“Life-long learning is a key issue for our knowledge society. With social software systems new heterogeneous kinds of technology enhanced informal learning are now available to the life-long learner. Learners outside of learning institutions now have access to powerful social communities of experts and peers who are together forging a new web 2.0. This paper reviews current work in pan-European initiatives that impact upon life-long learning via views of professional learning, learner competence and social networking. It seeks to provide an overview of some of the critical research questions for the interdisciplinary field of social software research.”
http://dspace.learningnetworks.org/handle/1820/910 (accessed 21/03/2012)
- It Works for the Corporate World Too! (karenmahon.com)
- TED-Ed News: Educators, Animators, and Lifelong Learning (onlinecollege.org)
- Washington endorses lifelong learning benefit for workers (hollymccracken.wordpress.com)
- Heutagogy and Lifelong Learning: A Review of Heutagogical Practice and Self-Determined Learning (downes.ca)
- Change and Lifelong Learning (mygemsoflife.com).
Second Link: What Price Life-Long Learning?
“The analysis describes the broad consensus which is currently emerging about the nature of the educational changes which are necessary for the creation of a ‘learning society‘ and contrasts this vision with the contemporary reality of an education system which is every day more constrained by formal assessment. The implications of these tightening bonds for the development of universities in the third millennium are explored in terms of research evidence which documents the impact of conventional forms of assessment on student learning. The argument is made that this emphasis on ‘categoric’ assessment if fundamentally incompatible with aspirations towards the creation of a ‘learning society’. This is partly because institutions must necessarily give their attention to obtaining high scores and cannot risk the substantial changes in the reorganisation of teaching and learning that an ’empowering’ educational environment would arguably require and partly because of the power of the prevailing assessment discourse to define priorities. The article uses Lyotard‘s concept of ‘performativity’ to examine these contemporary tensions in higher education, their origins and potential significance for the creation of a ‘learning society’.”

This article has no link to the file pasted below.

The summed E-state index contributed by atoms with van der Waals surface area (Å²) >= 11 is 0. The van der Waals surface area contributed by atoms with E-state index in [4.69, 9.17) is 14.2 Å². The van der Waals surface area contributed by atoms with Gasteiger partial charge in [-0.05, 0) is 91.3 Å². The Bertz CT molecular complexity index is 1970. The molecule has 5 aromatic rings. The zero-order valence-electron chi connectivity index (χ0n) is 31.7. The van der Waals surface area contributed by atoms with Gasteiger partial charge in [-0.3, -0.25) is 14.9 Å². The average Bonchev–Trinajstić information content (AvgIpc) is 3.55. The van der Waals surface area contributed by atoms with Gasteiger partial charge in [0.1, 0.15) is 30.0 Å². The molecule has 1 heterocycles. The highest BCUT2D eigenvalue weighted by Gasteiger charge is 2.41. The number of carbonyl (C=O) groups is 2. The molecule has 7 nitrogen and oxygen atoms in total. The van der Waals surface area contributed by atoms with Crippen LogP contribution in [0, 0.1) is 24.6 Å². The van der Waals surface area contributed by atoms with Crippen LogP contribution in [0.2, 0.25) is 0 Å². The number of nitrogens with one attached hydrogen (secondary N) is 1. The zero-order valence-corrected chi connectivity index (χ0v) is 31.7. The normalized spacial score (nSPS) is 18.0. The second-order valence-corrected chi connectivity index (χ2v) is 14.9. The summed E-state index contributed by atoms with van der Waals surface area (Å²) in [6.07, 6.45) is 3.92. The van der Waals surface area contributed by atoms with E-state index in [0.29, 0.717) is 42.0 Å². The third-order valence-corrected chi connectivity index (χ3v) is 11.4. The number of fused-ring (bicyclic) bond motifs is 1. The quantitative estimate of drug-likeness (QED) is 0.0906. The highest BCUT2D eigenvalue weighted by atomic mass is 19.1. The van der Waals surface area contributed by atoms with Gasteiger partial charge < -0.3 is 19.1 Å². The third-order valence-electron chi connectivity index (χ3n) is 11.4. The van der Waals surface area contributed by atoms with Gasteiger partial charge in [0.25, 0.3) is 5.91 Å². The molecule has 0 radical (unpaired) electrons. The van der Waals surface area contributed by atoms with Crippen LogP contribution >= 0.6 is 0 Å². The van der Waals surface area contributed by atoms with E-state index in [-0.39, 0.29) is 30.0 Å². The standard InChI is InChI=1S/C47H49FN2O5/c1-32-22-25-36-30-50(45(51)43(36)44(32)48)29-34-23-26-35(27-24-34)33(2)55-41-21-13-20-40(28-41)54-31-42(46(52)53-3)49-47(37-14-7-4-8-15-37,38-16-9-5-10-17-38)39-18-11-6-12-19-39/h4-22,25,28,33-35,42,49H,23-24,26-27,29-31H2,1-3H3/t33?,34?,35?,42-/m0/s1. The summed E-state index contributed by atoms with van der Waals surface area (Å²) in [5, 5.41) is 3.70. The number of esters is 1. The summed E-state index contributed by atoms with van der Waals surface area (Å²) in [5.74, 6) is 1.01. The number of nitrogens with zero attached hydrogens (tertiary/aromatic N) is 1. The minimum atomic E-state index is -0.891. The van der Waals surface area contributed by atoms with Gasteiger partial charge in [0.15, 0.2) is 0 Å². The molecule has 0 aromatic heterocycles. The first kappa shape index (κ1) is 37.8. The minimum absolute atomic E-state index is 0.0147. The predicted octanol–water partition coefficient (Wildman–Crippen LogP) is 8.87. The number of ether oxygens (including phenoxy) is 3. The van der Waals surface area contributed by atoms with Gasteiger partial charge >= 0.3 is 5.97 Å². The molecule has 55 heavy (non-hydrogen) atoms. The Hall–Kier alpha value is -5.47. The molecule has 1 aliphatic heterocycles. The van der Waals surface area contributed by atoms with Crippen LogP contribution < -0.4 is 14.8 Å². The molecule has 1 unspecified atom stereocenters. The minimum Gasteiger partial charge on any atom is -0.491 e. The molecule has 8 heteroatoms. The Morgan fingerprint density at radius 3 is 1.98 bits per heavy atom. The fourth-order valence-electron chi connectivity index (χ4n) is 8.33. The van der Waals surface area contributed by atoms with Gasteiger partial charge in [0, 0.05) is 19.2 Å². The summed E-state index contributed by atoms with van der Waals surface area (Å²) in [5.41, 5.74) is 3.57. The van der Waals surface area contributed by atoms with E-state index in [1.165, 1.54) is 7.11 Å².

Image from Amazon featuring John Raven’s book Competence in the Learning Society: http://www.amazon.com/Competence-Learning-Society-John-Raven/dp/0820451649
http://www.tandfonline.com/doi/abs/10.1080/0962021980020022 (accessed 21/03/2012).
Third article: An examination of work-environment support factors affecting transfer of supervisory skills training to the workplace. It is interesting to note that: “trainees who reported receiving high levels of organization, supervisor, and peer support, and who also participated in a peer support network, reported higher levels of transfer of knowledge and skills.”